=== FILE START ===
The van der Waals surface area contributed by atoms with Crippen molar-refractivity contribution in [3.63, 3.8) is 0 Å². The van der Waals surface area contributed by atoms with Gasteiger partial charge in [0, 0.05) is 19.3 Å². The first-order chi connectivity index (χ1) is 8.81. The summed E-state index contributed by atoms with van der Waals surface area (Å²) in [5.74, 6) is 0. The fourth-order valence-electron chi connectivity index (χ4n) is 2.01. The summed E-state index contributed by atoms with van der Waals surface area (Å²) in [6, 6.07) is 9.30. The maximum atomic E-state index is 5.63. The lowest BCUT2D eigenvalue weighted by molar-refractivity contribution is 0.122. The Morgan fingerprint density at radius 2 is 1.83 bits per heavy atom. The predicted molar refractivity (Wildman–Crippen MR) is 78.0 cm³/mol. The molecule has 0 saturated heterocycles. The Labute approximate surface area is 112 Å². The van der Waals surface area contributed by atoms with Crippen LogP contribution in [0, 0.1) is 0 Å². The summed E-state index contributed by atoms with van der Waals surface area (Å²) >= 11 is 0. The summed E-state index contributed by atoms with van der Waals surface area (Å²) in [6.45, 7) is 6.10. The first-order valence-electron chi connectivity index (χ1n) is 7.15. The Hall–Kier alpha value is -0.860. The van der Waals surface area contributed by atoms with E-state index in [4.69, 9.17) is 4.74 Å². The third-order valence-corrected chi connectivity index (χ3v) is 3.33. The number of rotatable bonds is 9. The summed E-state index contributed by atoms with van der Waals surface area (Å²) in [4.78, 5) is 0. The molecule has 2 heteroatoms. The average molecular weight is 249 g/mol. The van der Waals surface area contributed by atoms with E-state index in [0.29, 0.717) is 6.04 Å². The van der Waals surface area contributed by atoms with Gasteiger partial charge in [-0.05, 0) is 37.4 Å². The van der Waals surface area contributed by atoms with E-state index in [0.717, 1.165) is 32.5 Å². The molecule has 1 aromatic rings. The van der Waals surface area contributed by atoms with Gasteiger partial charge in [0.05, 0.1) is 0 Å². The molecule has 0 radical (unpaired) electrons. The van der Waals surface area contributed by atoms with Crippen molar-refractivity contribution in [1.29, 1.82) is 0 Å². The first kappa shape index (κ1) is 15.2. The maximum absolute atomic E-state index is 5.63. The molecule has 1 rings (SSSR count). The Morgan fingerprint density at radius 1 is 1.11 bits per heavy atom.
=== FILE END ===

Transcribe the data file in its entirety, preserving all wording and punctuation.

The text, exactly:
The van der Waals surface area contributed by atoms with Crippen molar-refractivity contribution in [3.63, 3.8) is 0 Å². The van der Waals surface area contributed by atoms with Gasteiger partial charge in [0, 0.05) is 19.3 Å². The first-order chi connectivity index (χ1) is 8.81. The summed E-state index contributed by atoms with van der Waals surface area (Å²) in [5.74, 6) is 0. The fourth-order valence-electron chi connectivity index (χ4n) is 2.01. The summed E-state index contributed by atoms with van der Waals surface area (Å²) in [6, 6.07) is 9.30. The maximum atomic E-state index is 5.63. The lowest BCUT2D eigenvalue weighted by molar-refractivity contribution is 0.122. The Morgan fingerprint density at radius 2 is 1.83 bits per heavy atom. The predicted molar refractivity (Wildman–Crippen MR) is 78.0 cm³/mol. The molecule has 0 saturated heterocycles. The Labute approximate surface area is 112 Å². The van der Waals surface area contributed by atoms with Crippen LogP contribution in [0, 0.1) is 0 Å². The summed E-state index contributed by atoms with van der Waals surface area (Å²) >= 11 is 0. The summed E-state index contributed by atoms with van der Waals surface area (Å²) in [6.45, 7) is 6.10. The first-order valence-electron chi connectivity index (χ1n) is 7.15. The Hall–Kier alpha value is -0.860. The van der Waals surface area contributed by atoms with E-state index in [4.69, 9.17) is 4.74 Å². The third-order valence-corrected chi connectivity index (χ3v) is 3.33. The number of rotatable bonds is 9. The summed E-state index contributed by atoms with van der Waals surface area (Å²) in [4.78, 5) is 0. The molecule has 2 heteroatoms. The average molecular weight is 249 g/mol. The van der Waals surface area contributed by atoms with E-state index in [0.29, 0.717) is 6.04 Å². The van der Waals surface area contributed by atoms with Gasteiger partial charge in [-0.05, 0) is 37.4 Å². The van der Waals surface area contributed by atoms with E-state index in [0.717, 1.165) is 32.5 Å². The molecule has 1 aromatic rings. The van der Waals surface area contributed by atoms with Gasteiger partial charge in [0.05, 0.1) is 0 Å². The molecule has 0 radical (unpaired) electrons. The van der Waals surface area contributed by atoms with Crippen molar-refractivity contribution in [1.29, 1.82) is 0 Å². The first kappa shape index (κ1) is 15.2. The maximum absolute atomic E-state index is 5.63. The molecule has 1 rings (SSSR count). The Morgan fingerprint density at radius 1 is 1.11 bits per heavy atom.